EDUCATION AND AWARENESS
Under the 11th Malaysia Plan, MTIB is carrying out a survey on the use of timber in construction in Malaysia and comparing it with benchmarking countries from Asia and Europe. The data gathered will be used to further promote the use of timber in construction in various applications in domestic and international markets.
MTIB has been working with industry players, higher learning institutions—such as Universiti Teknologi MARA (UiTM) and Universiti Putra Malaysia (UPM)—as well as the PWD and the Construction Industry Development Board (CIDB) to promote the use of timber in the local construction industry. Developed countries have been using engineered timber products, such as glued laminated timber and cross-laminated timber, for multi-storey buildings.
Since the early 1980s, MTIB has been running awareness campaigns and activities, such as conferences, seminars, courses and technical visits, for engineers, architects, developers and contractors. To expose industry players and stakeholders to the use of timber as load-bearing structures, MTIB organised technical fact-finding visits to advanced countries, such as Austria, where many public and private buildings are made from engineered timber products.
STANDARDS AND QUALITY
In Malaysia, I believe we can emulate advanced countries with the support from all related government agencies and regulators, such as the Fire and Rescue Department Malaysia (FRDM), PWD, CIDB, and the Ministry of Housing and Local Authority.
MTIB works closely with local and international research institutes in the development of current data and standards as references for specifiers, stakeholders, industries and authorities. For example, we must provide FRDM with sufficient data to fulfil its requirements that timber can withstand fire and change perceptions of timber as combustible materials. This data can be used to highlight the advantages of timber as construction materials from the perspective of fire resistance and lead to the review of the current performance requirements under the Uniform Building-by-Laws (UBBL) 1984 and Malaysian standards.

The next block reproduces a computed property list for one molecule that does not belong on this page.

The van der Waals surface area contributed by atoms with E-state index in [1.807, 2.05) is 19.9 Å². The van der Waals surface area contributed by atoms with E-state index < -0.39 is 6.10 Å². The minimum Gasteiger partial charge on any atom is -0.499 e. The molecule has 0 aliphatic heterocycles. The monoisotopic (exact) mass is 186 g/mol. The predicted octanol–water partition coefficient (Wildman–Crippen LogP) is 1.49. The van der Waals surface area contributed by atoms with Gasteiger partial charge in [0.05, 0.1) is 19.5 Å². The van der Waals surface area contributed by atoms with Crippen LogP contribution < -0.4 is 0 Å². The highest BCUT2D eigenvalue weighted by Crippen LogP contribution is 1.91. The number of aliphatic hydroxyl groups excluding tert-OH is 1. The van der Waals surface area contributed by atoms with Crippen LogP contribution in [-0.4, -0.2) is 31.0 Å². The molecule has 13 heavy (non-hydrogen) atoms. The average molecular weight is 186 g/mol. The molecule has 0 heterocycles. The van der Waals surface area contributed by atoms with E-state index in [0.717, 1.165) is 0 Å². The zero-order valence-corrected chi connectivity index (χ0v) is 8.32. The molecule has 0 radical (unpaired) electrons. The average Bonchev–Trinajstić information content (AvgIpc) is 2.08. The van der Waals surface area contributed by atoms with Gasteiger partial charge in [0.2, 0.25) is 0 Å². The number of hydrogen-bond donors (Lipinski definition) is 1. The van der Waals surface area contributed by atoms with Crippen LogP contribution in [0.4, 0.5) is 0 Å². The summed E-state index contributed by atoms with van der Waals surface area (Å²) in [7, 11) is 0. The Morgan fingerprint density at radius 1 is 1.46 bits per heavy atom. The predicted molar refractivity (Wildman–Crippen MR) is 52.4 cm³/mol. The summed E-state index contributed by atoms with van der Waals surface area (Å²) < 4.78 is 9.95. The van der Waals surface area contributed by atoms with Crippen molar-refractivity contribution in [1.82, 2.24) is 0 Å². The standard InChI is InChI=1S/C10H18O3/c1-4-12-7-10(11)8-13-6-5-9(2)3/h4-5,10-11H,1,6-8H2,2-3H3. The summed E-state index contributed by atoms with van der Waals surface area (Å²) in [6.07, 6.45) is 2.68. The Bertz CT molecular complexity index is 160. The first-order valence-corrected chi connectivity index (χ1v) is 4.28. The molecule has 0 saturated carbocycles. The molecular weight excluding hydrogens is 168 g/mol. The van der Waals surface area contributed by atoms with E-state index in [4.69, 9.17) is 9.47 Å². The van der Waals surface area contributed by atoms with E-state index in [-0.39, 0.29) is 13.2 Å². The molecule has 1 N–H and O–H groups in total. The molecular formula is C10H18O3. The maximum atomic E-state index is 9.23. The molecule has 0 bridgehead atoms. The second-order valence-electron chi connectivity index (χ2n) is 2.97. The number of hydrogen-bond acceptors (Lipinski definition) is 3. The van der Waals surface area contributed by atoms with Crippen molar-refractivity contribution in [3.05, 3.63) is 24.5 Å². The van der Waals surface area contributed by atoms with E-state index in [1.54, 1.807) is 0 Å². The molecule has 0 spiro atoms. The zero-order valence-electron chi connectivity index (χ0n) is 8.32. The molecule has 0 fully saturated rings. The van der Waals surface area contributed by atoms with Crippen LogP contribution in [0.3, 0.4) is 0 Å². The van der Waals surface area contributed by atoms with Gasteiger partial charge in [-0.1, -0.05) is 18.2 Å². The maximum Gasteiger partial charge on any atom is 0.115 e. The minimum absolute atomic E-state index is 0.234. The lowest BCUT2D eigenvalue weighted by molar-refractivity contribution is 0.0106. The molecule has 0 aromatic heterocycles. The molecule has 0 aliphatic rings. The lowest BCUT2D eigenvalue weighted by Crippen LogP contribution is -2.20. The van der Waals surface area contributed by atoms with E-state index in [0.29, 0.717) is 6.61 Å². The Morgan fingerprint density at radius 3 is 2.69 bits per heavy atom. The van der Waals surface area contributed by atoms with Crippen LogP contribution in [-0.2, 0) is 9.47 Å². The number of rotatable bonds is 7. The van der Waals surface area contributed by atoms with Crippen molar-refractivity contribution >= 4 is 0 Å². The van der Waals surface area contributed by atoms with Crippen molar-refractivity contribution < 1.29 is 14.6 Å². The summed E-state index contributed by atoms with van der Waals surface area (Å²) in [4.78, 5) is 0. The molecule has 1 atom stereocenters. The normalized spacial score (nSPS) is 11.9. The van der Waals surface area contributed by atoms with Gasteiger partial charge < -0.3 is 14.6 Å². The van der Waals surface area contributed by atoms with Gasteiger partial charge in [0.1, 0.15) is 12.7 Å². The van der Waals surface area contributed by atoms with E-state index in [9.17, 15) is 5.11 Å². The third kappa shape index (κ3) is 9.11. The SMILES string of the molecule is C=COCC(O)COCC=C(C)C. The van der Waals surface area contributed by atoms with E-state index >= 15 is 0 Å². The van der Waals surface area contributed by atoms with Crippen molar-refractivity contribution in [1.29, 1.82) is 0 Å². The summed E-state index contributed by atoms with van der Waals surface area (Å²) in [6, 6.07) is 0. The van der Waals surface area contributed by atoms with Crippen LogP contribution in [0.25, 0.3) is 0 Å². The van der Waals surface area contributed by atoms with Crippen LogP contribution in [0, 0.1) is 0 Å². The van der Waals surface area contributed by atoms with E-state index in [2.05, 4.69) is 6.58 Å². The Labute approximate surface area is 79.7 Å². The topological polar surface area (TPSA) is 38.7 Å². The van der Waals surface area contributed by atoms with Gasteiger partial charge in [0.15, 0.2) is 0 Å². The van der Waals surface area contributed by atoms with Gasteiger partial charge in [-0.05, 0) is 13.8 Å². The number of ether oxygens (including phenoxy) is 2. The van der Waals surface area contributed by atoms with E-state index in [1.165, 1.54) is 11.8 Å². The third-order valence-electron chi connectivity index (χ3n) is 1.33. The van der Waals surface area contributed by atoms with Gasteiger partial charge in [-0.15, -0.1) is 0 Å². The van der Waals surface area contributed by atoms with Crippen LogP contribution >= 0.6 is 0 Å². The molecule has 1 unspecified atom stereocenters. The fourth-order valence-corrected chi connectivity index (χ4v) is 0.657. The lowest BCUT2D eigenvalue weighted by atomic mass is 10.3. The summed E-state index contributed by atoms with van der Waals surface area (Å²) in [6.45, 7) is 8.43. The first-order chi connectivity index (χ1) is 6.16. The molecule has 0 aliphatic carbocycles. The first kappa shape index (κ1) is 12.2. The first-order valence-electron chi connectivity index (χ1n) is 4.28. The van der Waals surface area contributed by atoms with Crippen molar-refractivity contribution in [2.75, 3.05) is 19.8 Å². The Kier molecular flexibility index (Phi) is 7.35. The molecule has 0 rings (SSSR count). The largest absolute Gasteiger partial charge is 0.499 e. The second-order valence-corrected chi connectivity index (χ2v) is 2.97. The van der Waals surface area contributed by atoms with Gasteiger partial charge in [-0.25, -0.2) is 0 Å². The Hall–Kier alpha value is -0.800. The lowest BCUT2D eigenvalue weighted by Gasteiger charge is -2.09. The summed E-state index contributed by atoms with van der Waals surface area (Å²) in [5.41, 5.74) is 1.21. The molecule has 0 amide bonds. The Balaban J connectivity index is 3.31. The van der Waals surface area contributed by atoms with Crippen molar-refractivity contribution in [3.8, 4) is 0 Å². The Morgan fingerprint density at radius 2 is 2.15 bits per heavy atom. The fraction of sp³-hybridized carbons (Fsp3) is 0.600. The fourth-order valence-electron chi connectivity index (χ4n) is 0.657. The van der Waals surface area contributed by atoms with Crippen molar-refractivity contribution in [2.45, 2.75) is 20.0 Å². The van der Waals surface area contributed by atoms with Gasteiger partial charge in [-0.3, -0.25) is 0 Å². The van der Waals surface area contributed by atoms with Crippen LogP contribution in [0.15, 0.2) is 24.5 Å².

MTIB assists the Malaysian timber industry with research and development to ensure that the technical data for Malaysian hardwood is updated and complies with international standards requirements. This data will be used in the development of standards at the national and international/ISO level, in line with MTIB’s role as a Standards Development Agency for timber, timber products and timber structures. The data will also be used to list Malaysian timber in the European Standards (EN) so it can be promoted as structural timber in the international market.
MTIB is also responsible for revising the National Occupational Skills Standard (NOSS) for Building and Joinery to ensure that it is relevant with the current industry requirements. Through its training arm, the Wood Industry Skills and Development Centre, MTIB carries out training for the timber industry and youths to ensure they have the skills and competencies to produce high quality products as specified in the standards.
HAJAH NORCHAHAYA HASHIM
DEPUTY DIRECTOR-GENERAL MALAYSIA TIMBER INDUSTRY BOARD (MTIB)
Norchahaya graduated from University of Malaya with a degree in botany and joined MTIB as a wood utilization officer in 1984 and was subsequently attached to the technical division of the board for 10 years. She went on to pursue a Master of Forestry in Wood Science and Forest Products from Virginia Polytechnics Institute & State University, US, and returned in 1998 to serve in various other capacities before being appointed deputy director general in 2011. She sits on the board of trustees of the Malaysia Timber Council.